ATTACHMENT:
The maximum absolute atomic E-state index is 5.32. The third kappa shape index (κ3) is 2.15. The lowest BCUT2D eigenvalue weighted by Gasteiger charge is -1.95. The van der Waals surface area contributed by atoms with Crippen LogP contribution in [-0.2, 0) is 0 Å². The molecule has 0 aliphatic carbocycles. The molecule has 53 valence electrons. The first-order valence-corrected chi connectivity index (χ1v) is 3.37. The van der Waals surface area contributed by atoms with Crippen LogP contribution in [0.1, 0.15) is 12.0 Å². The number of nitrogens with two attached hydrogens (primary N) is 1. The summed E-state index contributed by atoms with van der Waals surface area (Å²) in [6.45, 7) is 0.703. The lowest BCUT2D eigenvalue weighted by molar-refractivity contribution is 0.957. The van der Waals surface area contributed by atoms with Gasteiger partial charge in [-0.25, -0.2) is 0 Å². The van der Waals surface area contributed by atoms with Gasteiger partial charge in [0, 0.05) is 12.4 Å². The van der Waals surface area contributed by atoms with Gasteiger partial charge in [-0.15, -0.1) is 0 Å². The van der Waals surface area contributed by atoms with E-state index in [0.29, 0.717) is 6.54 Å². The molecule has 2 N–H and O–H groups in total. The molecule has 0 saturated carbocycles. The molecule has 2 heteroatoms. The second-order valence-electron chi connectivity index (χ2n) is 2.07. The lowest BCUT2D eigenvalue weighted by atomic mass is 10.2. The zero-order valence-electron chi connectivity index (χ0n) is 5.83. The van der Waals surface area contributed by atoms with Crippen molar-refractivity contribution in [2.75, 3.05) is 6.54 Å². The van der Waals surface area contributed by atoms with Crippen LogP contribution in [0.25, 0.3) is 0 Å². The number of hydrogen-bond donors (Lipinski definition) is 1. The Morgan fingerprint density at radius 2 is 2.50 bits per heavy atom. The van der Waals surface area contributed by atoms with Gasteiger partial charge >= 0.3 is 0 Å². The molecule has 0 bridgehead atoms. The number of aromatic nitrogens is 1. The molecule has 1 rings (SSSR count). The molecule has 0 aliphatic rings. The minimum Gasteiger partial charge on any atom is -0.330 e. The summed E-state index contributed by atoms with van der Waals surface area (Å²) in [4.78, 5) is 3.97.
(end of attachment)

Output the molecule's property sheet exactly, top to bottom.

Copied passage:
The maximum absolute atomic E-state index is 5.32. The third kappa shape index (κ3) is 2.15. The lowest BCUT2D eigenvalue weighted by Gasteiger charge is -1.95. The van der Waals surface area contributed by atoms with Crippen LogP contribution in [-0.2, 0) is 0 Å². The molecule has 0 aliphatic carbocycles. The molecule has 53 valence electrons. The first-order valence-corrected chi connectivity index (χ1v) is 3.37. The van der Waals surface area contributed by atoms with Crippen LogP contribution in [0.1, 0.15) is 12.0 Å². The number of nitrogens with two attached hydrogens (primary N) is 1. The summed E-state index contributed by atoms with van der Waals surface area (Å²) in [6.45, 7) is 0.703. The lowest BCUT2D eigenvalue weighted by molar-refractivity contribution is 0.957. The van der Waals surface area contributed by atoms with Gasteiger partial charge in [-0.25, -0.2) is 0 Å². The van der Waals surface area contributed by atoms with Gasteiger partial charge in [0, 0.05) is 12.4 Å². The van der Waals surface area contributed by atoms with Gasteiger partial charge in [-0.15, -0.1) is 0 Å². The van der Waals surface area contributed by atoms with E-state index in [0.29, 0.717) is 6.54 Å². The molecule has 2 N–H and O–H groups in total. The molecule has 0 saturated carbocycles. The molecule has 2 heteroatoms. The second-order valence-electron chi connectivity index (χ2n) is 2.07. The lowest BCUT2D eigenvalue weighted by atomic mass is 10.2. The zero-order valence-electron chi connectivity index (χ0n) is 5.83. The van der Waals surface area contributed by atoms with Crippen molar-refractivity contribution in [2.75, 3.05) is 6.54 Å². The van der Waals surface area contributed by atoms with Crippen LogP contribution in [0.25, 0.3) is 0 Å². The number of hydrogen-bond donors (Lipinski definition) is 1. The Morgan fingerprint density at radius 2 is 2.50 bits per heavy atom. The van der Waals surface area contributed by atoms with Gasteiger partial charge >= 0.3 is 0 Å². The molecule has 0 bridgehead atoms. The number of aromatic nitrogens is 1. The molecule has 1 rings (SSSR count). The molecule has 0 aliphatic rings. The minimum Gasteiger partial charge on any atom is -0.330 e. The summed E-state index contributed by atoms with van der Waals surface area (Å²) in [4.78, 5) is 3.97.